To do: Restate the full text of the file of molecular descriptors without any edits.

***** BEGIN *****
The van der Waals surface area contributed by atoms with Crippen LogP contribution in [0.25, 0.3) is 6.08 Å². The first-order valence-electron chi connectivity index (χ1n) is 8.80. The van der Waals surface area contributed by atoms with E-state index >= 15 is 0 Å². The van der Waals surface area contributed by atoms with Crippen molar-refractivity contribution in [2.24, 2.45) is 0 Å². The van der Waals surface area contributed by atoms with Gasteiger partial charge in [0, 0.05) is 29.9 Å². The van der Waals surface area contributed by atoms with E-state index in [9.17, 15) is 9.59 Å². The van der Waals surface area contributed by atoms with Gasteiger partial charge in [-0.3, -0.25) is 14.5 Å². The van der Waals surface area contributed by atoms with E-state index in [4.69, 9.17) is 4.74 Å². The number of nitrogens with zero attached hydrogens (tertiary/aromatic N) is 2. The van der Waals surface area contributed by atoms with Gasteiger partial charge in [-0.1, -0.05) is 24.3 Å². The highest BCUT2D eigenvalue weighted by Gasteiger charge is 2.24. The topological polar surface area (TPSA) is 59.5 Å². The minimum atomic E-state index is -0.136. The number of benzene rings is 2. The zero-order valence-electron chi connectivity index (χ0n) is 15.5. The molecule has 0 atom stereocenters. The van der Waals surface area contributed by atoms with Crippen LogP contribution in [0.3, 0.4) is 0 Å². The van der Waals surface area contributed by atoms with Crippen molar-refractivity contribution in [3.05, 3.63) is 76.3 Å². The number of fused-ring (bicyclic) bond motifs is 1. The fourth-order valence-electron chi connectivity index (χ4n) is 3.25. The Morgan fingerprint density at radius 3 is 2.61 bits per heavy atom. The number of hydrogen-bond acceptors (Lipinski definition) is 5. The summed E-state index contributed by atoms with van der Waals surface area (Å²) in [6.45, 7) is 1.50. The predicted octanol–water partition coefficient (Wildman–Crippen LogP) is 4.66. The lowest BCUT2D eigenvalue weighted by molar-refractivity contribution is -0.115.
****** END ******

The van der Waals surface area contributed by atoms with Crippen LogP contribution in [0.25, 0.3) is 6.08 Å². The first-order valence-electron chi connectivity index (χ1n) is 8.80. The van der Waals surface area contributed by atoms with E-state index >= 15 is 0 Å². The van der Waals surface area contributed by atoms with Crippen molar-refractivity contribution in [2.24, 2.45) is 0 Å². The van der Waals surface area contributed by atoms with Gasteiger partial charge in [0, 0.05) is 29.9 Å². The van der Waals surface area contributed by atoms with E-state index in [9.17, 15) is 9.59 Å². The van der Waals surface area contributed by atoms with Gasteiger partial charge in [-0.3, -0.25) is 14.5 Å². The van der Waals surface area contributed by atoms with E-state index in [4.69, 9.17) is 4.74 Å². The number of nitrogens with zero attached hydrogens (tertiary/aromatic N) is 2. The van der Waals surface area contributed by atoms with Gasteiger partial charge in [-0.1, -0.05) is 24.3 Å². The highest BCUT2D eigenvalue weighted by Gasteiger charge is 2.24. The topological polar surface area (TPSA) is 59.5 Å². The minimum atomic E-state index is -0.136. The number of benzene rings is 2. The zero-order valence-electron chi connectivity index (χ0n) is 15.5. The molecule has 0 atom stereocenters. The van der Waals surface area contributed by atoms with Crippen LogP contribution in [0.3, 0.4) is 0 Å². The van der Waals surface area contributed by atoms with Crippen molar-refractivity contribution in [3.05, 3.63) is 76.3 Å². The number of fused-ring (bicyclic) bond motifs is 1. The fourth-order valence-electron chi connectivity index (χ4n) is 3.25. The Morgan fingerprint density at radius 3 is 2.61 bits per heavy atom. The number of hydrogen-bond acceptors (Lipinski definition) is 5. The summed E-state index contributed by atoms with van der Waals surface area (Å²) in [6.45, 7) is 1.50. The predicted octanol–water partition coefficient (Wildman–Crippen LogP) is 4.66. The lowest BCUT2D eigenvalue weighted by molar-refractivity contribution is -0.115.